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Language Keepers Podcast Series

an Emergence Magazine production

Adapted from our award-winning multimedia story, “Language Keepers,” this six-part podcast series explores the struggle for Indigenous language survival in California. Two centuries ago, as many as ninety languages and three hundred dialects were spoken in California; today, only half of these languages remain. In this series, we delve into the current state of four Indigenous languages which are among the most vulnerable in the world: Tolowa Dee-ni’, Karuk, Wukchumni, and Kawaiisu. Along this journey, we meet and learn from dedicated families and communities across the state who are working to revitalize their Native languages and cultures in order to pass them on to the next generation.

Colonizing California

In Episode One, we are introduced to the language revitalization efforts of the Tolowa Dee-ni’, Karuk, Wukchumni and Kawaiisu Indigenous communities. Through their experiences, we examine the colonizing histories that brought Indigenous languages to the brink of disappearance and the struggle for Indigenous cultural survival in America today.

Tolowa Dee-ni’

Episode Two brings us to the redwood forests of Northern California, home to Loren Bommelyn, the sole remaining fluent speaker of the Tolowa Dee-ni’ language. Tolowa, like other Indigenous languages, is interwoven with the ecosystem where it came into being and thus holds the traditional ecological knowledge of the Tolowa people. Along with many Native communities, the Bommelyn family is grappling with what is at stake—for their children, for their culture, and for the land itself—if they lose their language.


Episode Three explores efforts to revitalize the Karuk language, which is deeply tied to the Klamath River in Northern California. Just as a river is dependent on an unobstructed flow to remain healthy, a language depends on healthy connections and transmissions between generations of speakers. Karuk language keepers Maymi Preston-Donahue, Phil Albers, and Julian Lang are working to fill generational gaps in the transmission of Karuk.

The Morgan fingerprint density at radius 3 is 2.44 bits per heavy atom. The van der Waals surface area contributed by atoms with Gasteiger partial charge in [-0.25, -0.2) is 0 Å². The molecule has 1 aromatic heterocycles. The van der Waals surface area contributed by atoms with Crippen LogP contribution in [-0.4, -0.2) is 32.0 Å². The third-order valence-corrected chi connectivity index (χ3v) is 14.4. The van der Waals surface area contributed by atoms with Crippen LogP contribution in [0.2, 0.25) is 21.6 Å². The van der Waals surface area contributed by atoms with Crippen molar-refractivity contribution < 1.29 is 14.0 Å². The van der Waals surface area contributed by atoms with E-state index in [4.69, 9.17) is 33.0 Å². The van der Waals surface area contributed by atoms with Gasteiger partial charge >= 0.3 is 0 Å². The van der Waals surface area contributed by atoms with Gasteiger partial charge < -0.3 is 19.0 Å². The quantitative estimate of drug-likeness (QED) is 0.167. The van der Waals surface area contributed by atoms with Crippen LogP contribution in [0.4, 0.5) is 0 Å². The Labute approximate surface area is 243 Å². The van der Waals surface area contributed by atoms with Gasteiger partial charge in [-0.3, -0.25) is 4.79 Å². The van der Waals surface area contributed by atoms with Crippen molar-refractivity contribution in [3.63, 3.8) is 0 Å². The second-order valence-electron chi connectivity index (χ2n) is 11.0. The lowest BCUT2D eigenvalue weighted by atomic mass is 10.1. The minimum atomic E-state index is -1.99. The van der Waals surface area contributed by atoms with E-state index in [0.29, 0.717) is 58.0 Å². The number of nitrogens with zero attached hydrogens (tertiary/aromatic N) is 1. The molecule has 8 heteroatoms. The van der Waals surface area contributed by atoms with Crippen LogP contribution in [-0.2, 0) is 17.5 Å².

Episode Four brings us to the home of Marie Wilcox—the last fluent speaker of the Wukchumni language and the creator of the only Wukchumni dictionary. Younger generations of language learners often rely on both fluent elders and physical resources: Marie’s dictionary has been an inspiration to four generations of her family and to Indigenous communities around the world.


For many Indigenous communities, the effort to document and learn from as many last speakers as possible is a race against time. In Episode Five we meet Julie Girado Turner, who, for nearly two decades, has been documenting and recording her father and aunt, the last fluent speakers of the Kawaiisu language.

The Power of Revitalization

To conclude the series, we explore the rapid rate of language loss occurring around the world and hear from speakers of endangered languages who are increasingly resisting predictions of extinction. We revisit the keepers of the Tolowa Dee-ni’, Karuk, Wukchumni, and Kawaiisu languages, who offer their thoughts, prayers, and hopes for the future of their languages and for the generations that will come after them.
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